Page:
As a writer, you spend the majority of your day typing away on the keyboard while staring at the computer screen. Looking at the computer screen for extended durations causes eye strain. Blue light emitted by computer screens is extremely harmful to the retina. Blue light exposure can cause macular degeneration and cataracts. Furthermore, when you type, you blink less, which can cause your eyes to dry out and worsen the damage. Furthermore, the fluctuation in screen brightness and flicker can cause headaches and migraines. If you do not take it seriously, you may experience blurred vision and deterioration of your eyesight.

5. Repetitive Strain Injury (RSI)

Repetitive motions, such as typing, can lead to Repetitive Strain Injury (RSI). Being a writer entails typing for hours on end every day. When you type continuously with your hands, you strain the same area. Examine your hands while typing now. Do you rest your wrists on the keyboard and rub them across it as you type quickly (to let your creative juices flow)? If you answered yes, you have a high risk of compressing the nerve that runs through your wrist and developing Carpal Tunnel Syndrome. This condition causes numbness or tingling in the hands and fingers, making typing uncomfortable and painful!

6. Mental Health Issues

Writing is one of those jobs that doesn't require much interaction with others. Even if you go to work, you'll be seated at your desk for the majority of the day. Stress, anxiety, and even depression can all be exacerbated by a lack of human interaction, physical activity, and exhaustion.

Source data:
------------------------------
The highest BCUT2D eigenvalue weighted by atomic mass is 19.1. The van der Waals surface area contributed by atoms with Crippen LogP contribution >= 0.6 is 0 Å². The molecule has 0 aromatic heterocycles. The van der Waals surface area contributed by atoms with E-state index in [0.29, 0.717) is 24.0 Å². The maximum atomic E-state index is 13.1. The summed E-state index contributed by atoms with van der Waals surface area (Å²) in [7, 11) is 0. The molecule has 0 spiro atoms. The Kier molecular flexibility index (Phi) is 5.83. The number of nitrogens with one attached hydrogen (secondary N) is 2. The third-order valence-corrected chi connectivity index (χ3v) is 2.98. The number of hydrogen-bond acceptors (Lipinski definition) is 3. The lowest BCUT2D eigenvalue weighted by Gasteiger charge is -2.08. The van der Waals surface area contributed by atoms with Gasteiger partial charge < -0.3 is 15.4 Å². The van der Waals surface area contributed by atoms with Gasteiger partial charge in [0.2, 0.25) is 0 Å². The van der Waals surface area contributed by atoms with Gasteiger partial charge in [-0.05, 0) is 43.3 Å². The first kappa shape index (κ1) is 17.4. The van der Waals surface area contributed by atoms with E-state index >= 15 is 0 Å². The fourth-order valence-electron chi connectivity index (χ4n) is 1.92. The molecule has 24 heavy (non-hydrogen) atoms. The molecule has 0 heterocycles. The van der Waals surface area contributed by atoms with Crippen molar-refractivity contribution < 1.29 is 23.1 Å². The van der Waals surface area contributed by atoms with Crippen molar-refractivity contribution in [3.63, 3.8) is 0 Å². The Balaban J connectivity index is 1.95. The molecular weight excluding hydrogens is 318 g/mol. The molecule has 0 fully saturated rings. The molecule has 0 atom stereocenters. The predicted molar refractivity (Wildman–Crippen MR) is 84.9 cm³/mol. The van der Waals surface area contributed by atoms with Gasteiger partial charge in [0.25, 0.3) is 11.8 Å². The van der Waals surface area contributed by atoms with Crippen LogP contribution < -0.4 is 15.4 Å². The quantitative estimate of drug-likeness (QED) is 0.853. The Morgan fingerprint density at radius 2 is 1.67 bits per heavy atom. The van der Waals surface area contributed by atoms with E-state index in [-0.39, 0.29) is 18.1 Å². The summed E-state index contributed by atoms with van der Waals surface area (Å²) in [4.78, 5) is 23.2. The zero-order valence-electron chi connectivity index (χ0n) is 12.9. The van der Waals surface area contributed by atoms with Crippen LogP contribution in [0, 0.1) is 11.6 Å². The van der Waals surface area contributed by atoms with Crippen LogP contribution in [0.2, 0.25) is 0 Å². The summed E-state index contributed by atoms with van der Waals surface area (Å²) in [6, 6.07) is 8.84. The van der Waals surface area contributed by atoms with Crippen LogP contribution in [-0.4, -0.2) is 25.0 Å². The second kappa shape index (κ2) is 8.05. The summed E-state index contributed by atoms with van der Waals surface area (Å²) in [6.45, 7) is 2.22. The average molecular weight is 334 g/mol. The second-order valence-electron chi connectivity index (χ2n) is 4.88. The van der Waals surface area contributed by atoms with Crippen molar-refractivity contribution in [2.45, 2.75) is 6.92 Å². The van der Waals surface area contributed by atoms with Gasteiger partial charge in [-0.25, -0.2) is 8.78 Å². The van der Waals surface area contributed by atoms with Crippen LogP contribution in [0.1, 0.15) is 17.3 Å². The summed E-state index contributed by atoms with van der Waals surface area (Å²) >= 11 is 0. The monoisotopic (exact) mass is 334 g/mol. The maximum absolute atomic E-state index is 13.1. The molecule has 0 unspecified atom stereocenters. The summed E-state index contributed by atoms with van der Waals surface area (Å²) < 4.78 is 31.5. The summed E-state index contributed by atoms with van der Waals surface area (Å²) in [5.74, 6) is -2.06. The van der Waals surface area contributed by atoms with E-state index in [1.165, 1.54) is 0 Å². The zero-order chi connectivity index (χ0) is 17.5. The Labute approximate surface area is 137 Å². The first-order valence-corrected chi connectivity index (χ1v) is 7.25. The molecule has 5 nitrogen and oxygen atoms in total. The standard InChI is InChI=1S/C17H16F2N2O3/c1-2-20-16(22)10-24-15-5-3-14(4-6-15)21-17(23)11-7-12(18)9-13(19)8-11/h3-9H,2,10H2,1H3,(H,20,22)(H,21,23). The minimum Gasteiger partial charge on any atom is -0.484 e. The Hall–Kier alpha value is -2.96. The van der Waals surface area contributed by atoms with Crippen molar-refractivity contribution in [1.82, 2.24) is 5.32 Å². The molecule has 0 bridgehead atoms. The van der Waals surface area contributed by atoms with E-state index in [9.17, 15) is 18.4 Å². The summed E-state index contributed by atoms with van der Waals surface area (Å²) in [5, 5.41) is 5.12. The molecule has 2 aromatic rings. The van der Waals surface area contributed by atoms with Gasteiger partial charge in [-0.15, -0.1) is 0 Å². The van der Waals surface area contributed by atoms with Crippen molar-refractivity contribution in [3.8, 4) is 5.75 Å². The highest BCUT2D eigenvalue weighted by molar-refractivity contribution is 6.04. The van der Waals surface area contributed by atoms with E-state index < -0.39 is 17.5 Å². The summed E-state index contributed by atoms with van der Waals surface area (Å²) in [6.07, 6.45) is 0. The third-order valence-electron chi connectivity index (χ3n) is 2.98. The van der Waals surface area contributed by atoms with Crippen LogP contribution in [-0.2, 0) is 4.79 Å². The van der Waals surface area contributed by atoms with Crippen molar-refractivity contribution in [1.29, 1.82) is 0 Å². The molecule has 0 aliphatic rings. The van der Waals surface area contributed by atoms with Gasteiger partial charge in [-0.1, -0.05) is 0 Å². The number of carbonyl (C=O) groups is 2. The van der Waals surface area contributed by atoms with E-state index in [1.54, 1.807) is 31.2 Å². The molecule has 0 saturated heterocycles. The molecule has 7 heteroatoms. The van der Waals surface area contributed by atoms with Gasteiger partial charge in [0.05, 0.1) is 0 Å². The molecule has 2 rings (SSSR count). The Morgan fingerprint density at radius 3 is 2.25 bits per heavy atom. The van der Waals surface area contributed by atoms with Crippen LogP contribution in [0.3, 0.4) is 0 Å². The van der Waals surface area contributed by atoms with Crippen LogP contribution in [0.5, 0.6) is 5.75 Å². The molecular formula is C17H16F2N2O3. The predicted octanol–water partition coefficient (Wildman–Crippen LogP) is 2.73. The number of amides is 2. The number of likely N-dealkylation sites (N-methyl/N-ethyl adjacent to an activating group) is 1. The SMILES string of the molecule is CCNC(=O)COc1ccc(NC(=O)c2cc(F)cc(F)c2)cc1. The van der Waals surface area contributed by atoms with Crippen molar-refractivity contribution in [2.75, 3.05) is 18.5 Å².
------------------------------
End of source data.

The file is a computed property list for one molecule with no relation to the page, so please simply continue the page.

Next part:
How Can You Protect Yourself from the Risks of a Writing Job?

We are not suggesting that you stop writing. Writing may be your passion, a job, or a hobby. Whatever perspective you take on writing, you can't deny that you spend a lot of time in front of your computer and are at risk of developing health conditions associated with sedentary living and excessive computer use.

Configure an Ergonomic Workstation sunaofe blog 2240x1260

But the good news is that you can safeguard your health, safety, and well-being by avoiding all of these hazards. Here's how:

Configure an Ergonomic Workstation

If you work as a full-time professional writer, the first thing you should do is set up an ergonomic workstation. An ergonomic workstation encourages you to sit in the proper posture, lowering your risk of posture-related musculoskeletal disorders.

Begin by purchasing an ergonomic desk, such as the Sunaofe Standing Desk (Tau 2). Even if you use a laptop, an ergonomic desk will keep it at the proper height for you, so you don't have to type with your back curved, head bent, or shoulders slouched. The reason for this is that ergonomic desks have an adjustable height feature that allows you to lower or raise the desk's height to your liking.

The next thing you require is an ergonomic chair. If you write on a laptop, chances are you're doing so from your couch or bed, which will cause you a lot of trouble in the long run. An ergonomic chair will keep you seated at the proper height and provide adequate back support.

An ergonomic keyboard would be your best friend in this situation. Using a standard keyboard significantly increases the risk of Carpal Tunnel Syndrome! A standard keyboard is not designed to encourage natural hand placement on the keyboard. An ergonomic keyboard has a distinct design that allows for natural hand placement. You can position your hands at angles that do not strain your wrists. Another advantage of ergonomic keyboards is the padded wrist support, which relieves strain on the wrists and prevents nerve compression in the wrist region.

The next step in ensuring good ergonomics is to position your computer screen at the proper height, distance, and angle. Installing an adjustable monitor mount will help to ensure this. This would reduce eye strain while also lowering the risk of retinal damage and vision deterioration.